Author: Lagniappe

Police arrest students connected to potential threats on school campuses

SUBMITTED – According to a news release, the Mobile Police Department received numerous reports of potential threats at multiple high schools in the city today and yesterday evening. Officers have worked tirelessly to ensure the safety of everyone at these campuses, and have made two arrests. Earlier today, a 14-year-old female student was arrested for disorderly conduct for her role in perpetuating fear on social media in regards to threats at Davidson High School. Additionally, a 16-year-old male student was arrested for making a terrorist threat for a social media post that resulted in Williamson High School going into...

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Lagniappe: February 21-February 28, 2018

Find some answers in the new issue of Lagniappe, where we go to Prichard to explore residents’ concerns about city finances, and we detail cash and land transactions that led to the arrest of a senior aide in Mayor Jimmie Gardner’s administration. In Bay Briefs, we have stories from Fairhope, where the mayor and City Council are still suffering from a failure to communicate. There’s also an exclusive story about local businesses tied to a fraudulent Chinese immigration conspiracy. Commentary touches on school shootings and the case for a statewide lottery. Cuisine makes a birthday visit to Navco Pizza,...

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Higher education creates opportunity, fuels economic growth

Editor: Americans once embraced higher education as the great equalizer. State colleges and universities allowed children from working- and middle-class parents to compete on a level playing field with children from more advantaged backgrounds. The race gap in higher education has also been closing, with more African-American and Hispanic students achieving degrees. On this backdrop of accessibility and opportunity, things are, unfortunately, changing. Due to the recession, states slashed higher-education budgets in 2008. In consequence, tuition has increased across the nation. For many American students, the financial burden of earning a college degree quickly overshadows the dream. The recession forced Alabama to decrease the higher-education budget by 34 percent in 2008. Despite steady economic recovery since 2011, it has been difficult to restore higher education funding to pre-recession levels. Our state colleges and universities have struggled to keep tuition costs down, but the question remains: How long can our public colleges and universities walk the tightrope between excellence and affordability without renewed state investment? In establishing state institutions of higher education with the first land grants in the 1860s, our forefathers believed education to be an investment in the state. They wanted to build a well-trained, well-educated workforce and to create knowledge centers that can attract business. To be sure, not all jobs or careers require advanced degrees, but many of the new jobs created recently in Alabama do....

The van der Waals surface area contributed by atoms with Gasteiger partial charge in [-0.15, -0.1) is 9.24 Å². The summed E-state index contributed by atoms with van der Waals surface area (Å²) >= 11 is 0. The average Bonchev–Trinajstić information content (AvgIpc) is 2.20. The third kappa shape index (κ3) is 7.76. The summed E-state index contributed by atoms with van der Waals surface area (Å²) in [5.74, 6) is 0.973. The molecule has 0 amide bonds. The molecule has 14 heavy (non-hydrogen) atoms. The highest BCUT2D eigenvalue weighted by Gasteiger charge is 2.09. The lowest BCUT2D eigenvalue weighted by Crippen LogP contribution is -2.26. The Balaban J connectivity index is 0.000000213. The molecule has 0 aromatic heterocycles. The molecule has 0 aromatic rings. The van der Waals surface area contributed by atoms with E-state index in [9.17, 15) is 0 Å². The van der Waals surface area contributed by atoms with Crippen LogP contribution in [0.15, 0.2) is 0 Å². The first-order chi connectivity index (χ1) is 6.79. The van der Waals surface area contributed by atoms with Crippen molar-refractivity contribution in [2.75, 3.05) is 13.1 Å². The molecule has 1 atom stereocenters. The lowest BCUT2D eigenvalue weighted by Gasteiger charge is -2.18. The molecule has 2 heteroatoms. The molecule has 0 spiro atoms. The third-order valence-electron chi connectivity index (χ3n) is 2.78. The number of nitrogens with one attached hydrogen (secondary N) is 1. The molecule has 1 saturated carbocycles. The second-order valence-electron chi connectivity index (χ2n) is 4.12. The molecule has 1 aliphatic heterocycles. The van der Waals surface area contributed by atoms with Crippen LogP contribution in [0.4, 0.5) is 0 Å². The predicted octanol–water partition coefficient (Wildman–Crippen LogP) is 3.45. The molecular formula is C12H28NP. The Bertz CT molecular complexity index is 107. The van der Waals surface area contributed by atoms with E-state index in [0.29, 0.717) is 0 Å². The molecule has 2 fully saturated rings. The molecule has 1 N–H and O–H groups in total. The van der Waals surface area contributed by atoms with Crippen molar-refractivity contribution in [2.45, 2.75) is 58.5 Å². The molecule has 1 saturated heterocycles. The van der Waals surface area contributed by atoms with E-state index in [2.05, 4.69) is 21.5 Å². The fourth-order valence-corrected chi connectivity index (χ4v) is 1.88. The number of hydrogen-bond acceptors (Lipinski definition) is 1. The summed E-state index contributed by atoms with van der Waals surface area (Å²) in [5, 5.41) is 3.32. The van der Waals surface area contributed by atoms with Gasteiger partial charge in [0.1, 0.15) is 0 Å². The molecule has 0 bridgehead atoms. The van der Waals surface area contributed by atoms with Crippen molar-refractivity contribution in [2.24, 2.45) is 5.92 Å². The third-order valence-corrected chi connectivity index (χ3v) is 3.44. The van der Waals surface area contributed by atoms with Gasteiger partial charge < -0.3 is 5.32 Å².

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AFC Mobile will always stay in Mobile